Clark pushed for an AS&E/NASA satellite X-ray observatory, to be launched in 1970 from Kenya as the First Small Astronomy Satellite (SAS-1), named Uhuru (Swahili for “freedom”) under the leadership of Giacconi. Scanning the whole sky, it discovered hundreds of previously unknown cosmic X-ray sources and provided the first observational evidence that X-ray sources were often in binary star systems and that supernova remnants were typically X-ray emitters, as were Seyfert galaxies and clusters of galaxies. It also confirmed an earlier observation of an isotropic X-ray background. These results, mostly by the AS&E team, established X-ray astronomy firmly as a major branch of astronomy alongside optical (visible-light) and radio astronomy. Giacconi was awarded a Nobel Prize for his efforts.
Clark was a principal investigator on the Seventh Orbiting Solar Observatory, or OSO-7 Satellite, for MIT’s first X-ray satellite experiment which yielded, in collaboration with MIT research scientist Thomas Markert, an all-sky survey of X-ray sources.
He followed this as principal investigator on SAS-3, a NASA satellite carrying the first X-ray observatory that could point at a given source continuously for sustained periods. SAS-3 carried instruments proposed and used by himself with David Hearn and by professors Bradt, Herbert Schnopper, and Lewin. Graduate student Saul Rappaport, who later joined the MIT faculty, soon became a major user. The SAS-3 satellite could be “driven” by a team of professors, postdocs, and students taking turns around the clock to direct the observatory’s operation from MIT. It produced a plethora of rich results and discoveries elucidating the nature of X-ray emitting binaries, “bursters,” novae, pulsars, globular clusters, a soft diffuse background, and magnetic white dwarfs.
“Within a couple of hours of an observation we received ‘quick-look’ data by a dedicated line from the NASA control center, and a few days later the complete observation and engineering data on magnetic tape,” recalled Clark.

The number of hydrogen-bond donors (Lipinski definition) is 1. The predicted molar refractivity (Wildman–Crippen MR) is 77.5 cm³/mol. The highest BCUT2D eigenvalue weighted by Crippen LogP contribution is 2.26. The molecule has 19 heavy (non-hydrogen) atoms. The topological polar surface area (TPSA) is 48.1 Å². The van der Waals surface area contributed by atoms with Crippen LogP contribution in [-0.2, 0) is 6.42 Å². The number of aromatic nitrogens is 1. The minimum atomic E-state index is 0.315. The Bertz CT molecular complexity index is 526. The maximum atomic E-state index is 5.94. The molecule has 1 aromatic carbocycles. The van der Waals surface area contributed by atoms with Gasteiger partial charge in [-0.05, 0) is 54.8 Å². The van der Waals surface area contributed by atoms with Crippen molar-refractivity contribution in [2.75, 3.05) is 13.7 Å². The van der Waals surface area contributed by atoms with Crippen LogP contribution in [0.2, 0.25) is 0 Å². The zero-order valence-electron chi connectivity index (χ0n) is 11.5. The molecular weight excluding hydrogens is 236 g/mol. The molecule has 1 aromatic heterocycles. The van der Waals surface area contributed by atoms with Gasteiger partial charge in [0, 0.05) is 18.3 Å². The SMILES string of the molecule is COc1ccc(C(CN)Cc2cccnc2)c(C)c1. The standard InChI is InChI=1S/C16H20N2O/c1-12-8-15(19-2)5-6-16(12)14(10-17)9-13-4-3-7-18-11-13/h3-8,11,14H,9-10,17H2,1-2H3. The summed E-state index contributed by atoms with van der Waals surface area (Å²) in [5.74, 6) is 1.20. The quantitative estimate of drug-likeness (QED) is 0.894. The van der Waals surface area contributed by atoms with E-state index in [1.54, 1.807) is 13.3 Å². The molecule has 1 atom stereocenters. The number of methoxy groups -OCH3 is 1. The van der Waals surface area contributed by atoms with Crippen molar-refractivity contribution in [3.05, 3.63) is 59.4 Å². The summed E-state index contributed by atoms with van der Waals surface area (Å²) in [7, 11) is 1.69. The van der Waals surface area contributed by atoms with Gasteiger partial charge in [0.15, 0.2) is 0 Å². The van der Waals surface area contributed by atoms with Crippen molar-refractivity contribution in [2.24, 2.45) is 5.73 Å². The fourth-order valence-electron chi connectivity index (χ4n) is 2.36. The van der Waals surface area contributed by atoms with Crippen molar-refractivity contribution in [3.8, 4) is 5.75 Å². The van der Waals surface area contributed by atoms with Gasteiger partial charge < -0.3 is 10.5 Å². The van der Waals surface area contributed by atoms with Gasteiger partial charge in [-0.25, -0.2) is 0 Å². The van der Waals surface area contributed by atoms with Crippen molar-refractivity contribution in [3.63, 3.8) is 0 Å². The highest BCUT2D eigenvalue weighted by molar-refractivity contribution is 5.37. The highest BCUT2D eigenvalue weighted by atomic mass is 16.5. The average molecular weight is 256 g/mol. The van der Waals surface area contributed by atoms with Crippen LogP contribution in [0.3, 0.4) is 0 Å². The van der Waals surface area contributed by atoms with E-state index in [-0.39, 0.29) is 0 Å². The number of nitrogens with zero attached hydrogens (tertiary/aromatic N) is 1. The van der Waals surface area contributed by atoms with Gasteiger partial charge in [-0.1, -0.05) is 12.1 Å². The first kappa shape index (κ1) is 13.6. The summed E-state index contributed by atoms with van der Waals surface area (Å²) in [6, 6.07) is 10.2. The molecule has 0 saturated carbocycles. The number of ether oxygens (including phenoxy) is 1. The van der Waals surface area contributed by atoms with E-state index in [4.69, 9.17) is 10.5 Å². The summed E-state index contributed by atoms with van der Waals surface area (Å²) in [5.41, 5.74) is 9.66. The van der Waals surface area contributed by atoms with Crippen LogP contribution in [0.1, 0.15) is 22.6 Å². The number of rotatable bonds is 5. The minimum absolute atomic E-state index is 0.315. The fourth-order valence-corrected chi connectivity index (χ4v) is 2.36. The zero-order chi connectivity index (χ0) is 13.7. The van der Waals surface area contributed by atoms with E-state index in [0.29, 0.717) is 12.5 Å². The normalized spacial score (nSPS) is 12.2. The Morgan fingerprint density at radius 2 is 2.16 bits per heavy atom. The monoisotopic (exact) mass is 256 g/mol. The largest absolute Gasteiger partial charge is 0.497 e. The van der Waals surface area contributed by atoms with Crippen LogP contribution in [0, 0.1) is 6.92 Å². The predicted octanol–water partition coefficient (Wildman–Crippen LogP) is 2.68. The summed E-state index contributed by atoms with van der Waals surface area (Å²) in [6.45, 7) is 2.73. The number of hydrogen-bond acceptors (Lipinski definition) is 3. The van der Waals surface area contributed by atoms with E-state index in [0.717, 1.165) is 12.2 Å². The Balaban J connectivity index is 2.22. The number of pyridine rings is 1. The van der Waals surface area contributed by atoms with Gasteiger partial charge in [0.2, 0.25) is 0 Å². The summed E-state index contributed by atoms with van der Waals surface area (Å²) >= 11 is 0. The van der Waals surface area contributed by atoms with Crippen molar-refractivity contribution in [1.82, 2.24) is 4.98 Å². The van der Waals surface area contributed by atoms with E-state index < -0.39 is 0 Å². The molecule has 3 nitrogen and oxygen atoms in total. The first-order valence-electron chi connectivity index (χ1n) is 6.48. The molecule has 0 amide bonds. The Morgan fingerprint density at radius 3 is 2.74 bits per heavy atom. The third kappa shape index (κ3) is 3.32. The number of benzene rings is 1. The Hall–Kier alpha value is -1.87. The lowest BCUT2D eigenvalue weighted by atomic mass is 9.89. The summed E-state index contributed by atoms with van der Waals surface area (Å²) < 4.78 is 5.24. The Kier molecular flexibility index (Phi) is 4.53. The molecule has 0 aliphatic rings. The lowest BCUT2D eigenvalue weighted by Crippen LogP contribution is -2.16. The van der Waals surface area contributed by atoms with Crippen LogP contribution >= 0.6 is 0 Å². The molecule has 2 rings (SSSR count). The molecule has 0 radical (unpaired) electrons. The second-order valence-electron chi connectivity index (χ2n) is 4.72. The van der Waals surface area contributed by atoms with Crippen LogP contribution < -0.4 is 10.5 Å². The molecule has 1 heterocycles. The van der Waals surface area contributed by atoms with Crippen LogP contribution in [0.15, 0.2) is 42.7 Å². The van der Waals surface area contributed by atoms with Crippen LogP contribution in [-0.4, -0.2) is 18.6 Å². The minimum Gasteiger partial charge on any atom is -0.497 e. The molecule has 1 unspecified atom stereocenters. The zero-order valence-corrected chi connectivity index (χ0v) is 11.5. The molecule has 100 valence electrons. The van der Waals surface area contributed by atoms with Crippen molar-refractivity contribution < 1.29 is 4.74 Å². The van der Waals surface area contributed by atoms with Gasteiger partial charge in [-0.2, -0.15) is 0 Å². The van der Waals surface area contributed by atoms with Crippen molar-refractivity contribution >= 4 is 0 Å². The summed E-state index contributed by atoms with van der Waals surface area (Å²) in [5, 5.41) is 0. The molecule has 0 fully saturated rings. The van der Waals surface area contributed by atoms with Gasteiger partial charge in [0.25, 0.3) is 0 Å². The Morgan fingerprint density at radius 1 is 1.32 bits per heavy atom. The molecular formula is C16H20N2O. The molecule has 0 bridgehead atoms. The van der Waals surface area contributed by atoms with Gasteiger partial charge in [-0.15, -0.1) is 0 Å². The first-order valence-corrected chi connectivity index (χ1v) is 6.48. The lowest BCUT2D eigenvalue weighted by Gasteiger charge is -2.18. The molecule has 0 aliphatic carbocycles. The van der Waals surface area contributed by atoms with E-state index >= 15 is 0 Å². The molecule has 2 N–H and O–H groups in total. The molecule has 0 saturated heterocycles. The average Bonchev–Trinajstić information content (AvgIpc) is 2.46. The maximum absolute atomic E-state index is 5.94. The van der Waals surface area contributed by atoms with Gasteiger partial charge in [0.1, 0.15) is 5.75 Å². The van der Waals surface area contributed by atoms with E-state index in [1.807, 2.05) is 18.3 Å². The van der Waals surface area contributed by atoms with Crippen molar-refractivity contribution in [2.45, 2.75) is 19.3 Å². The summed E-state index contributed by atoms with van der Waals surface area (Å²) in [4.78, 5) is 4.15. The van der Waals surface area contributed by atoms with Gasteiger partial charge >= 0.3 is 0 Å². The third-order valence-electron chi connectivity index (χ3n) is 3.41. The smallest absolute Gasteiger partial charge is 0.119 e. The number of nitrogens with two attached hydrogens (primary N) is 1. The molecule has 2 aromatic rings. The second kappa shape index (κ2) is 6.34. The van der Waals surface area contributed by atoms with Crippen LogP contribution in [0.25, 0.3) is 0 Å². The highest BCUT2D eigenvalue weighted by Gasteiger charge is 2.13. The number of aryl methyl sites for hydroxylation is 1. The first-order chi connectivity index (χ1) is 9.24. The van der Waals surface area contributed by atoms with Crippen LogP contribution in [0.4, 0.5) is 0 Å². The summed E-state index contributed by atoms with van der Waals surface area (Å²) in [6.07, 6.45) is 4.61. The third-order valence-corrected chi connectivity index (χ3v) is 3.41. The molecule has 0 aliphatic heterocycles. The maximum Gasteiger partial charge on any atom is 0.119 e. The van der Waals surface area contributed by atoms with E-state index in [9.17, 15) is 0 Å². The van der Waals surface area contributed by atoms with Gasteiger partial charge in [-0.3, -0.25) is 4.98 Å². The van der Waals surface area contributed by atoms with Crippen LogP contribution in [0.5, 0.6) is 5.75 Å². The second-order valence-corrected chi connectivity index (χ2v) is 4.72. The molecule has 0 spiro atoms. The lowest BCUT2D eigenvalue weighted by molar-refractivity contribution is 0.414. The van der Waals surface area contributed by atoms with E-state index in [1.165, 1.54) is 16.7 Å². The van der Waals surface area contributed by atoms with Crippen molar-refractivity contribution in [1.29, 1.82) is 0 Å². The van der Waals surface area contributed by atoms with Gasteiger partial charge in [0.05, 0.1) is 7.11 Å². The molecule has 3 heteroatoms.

One day Lewin noticed a sequence of several short X-ray bursts separated by about 20 seconds and positioned the view field of the detector on a remarkable X-ray source he nicknamed “The Rapid Burster,” an accretion-powered X-ray binary at a distance of more than ten thousand light years.
Clark received the NASA Exceptional Scientific Achievement Award for his work as PI of the Einstein Observatory Focal Plane Crystal Spectrometer, which used the technique of Bragg spectroscopy to perform high-resolution spectroscopic studies of cosmic X-ray sources in the 0.2-3 keV energy range, on the Einstein X-Ray Observatory (HEAO-2, 1978-1981). The second of NASA’s three High Energy Astrophysical Observatories, Einstein was a Large Orbiting X-Ray Telescope (LOXT) — the first fully imaging X-ray telescope put into space.
The X-ray sky is much more variable on human time scales than most of the visible sky. Sources vary in intensity on time scales from milliseconds to years. Clark strongly advocated for a NASA mission that would become the Rossi X-ray Timing Explorer (RXTE), which would carry an MIT experiment, an All-Sky Monitor, an effort led by Bradt. RXTE observers studied sources exhibiting intensity variations ranging from milliseconds to years over a period of 16 years (1995-2012).
“When George got in his head something that he thought was the right thing to do, he charged ahead, damn the torpedoes and the political fallout,” says Bradt.
Clark and other X-ray astronomers in the U.S. took advantage of “guest observer” opportunities with Japanese and European orbiting X-ray observatories during a hiatus of NASA X-ray astronomy missions in the 1980s.
As a member of the National Academy of Sciences decadal study (the “Field Report”) Clark helped chart the future of X-ray astronomy by prioritizing the development of Einstein’s successor, the Advanced X-Ray Astrophysics Facility (AXAF), later renamed the Chandra X-ray Observatory. Chandra features a high-resolution large collecting area, and sensitivity to higher energy X-rays to study extremely faint sources in crowded fields. Clark used Chandra data to study the grain-scattered X-ray halos of accretion-powered binaries, and from the shape and size of a halo he tried to figure out the location and characteristics of the dust and the distance of the star.